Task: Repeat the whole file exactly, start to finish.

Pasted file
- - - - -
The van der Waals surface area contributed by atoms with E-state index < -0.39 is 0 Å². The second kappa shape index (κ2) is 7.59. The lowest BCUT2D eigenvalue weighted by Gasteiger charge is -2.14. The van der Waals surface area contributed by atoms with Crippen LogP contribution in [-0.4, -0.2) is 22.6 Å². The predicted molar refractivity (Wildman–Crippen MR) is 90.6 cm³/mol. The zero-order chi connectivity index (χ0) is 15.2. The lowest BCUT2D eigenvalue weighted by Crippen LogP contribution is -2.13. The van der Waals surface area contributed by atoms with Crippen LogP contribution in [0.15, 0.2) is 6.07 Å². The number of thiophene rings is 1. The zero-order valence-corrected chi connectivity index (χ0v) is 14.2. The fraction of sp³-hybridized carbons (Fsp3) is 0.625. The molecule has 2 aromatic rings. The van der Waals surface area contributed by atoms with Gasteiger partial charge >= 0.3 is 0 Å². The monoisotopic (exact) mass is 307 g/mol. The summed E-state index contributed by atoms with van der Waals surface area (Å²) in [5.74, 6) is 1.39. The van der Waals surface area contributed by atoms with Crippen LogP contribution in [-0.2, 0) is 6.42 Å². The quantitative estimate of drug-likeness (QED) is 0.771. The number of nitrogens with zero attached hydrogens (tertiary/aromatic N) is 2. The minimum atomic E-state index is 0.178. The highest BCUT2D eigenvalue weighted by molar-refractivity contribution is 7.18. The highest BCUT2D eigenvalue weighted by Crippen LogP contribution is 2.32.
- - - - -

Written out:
The van der Waals surface area contributed by atoms with E-state index < -0.39 is 0 Å². The second kappa shape index (κ2) is 7.59. The lowest BCUT2D eigenvalue weighted by Gasteiger charge is -2.14. The van der Waals surface area contributed by atoms with Crippen LogP contribution in [-0.4, -0.2) is 22.6 Å². The predicted molar refractivity (Wildman–Crippen MR) is 90.6 cm³/mol. The zero-order chi connectivity index (χ0) is 15.2. The lowest BCUT2D eigenvalue weighted by Crippen LogP contribution is -2.13. The van der Waals surface area contributed by atoms with Crippen LogP contribution in [0.15, 0.2) is 6.07 Å². The number of thiophene rings is 1. The zero-order valence-corrected chi connectivity index (χ0v) is 14.2. The fraction of sp³-hybridized carbons (Fsp3) is 0.625. The molecule has 2 aromatic rings. The van der Waals surface area contributed by atoms with Gasteiger partial charge >= 0.3 is 0 Å². The monoisotopic (exact) mass is 307 g/mol. The summed E-state index contributed by atoms with van der Waals surface area (Å²) in [5.74, 6) is 1.39. The van der Waals surface area contributed by atoms with Crippen LogP contribution in [-0.2, 0) is 6.42 Å². The quantitative estimate of drug-likeness (QED) is 0.771. The number of nitrogens with zero attached hydrogens (tertiary/aromatic N) is 2. The minimum atomic E-state index is 0.178. The highest BCUT2D eigenvalue weighted by molar-refractivity contribution is 7.18. The highest BCUT2D eigenvalue weighted by Crippen LogP contribution is 2.32.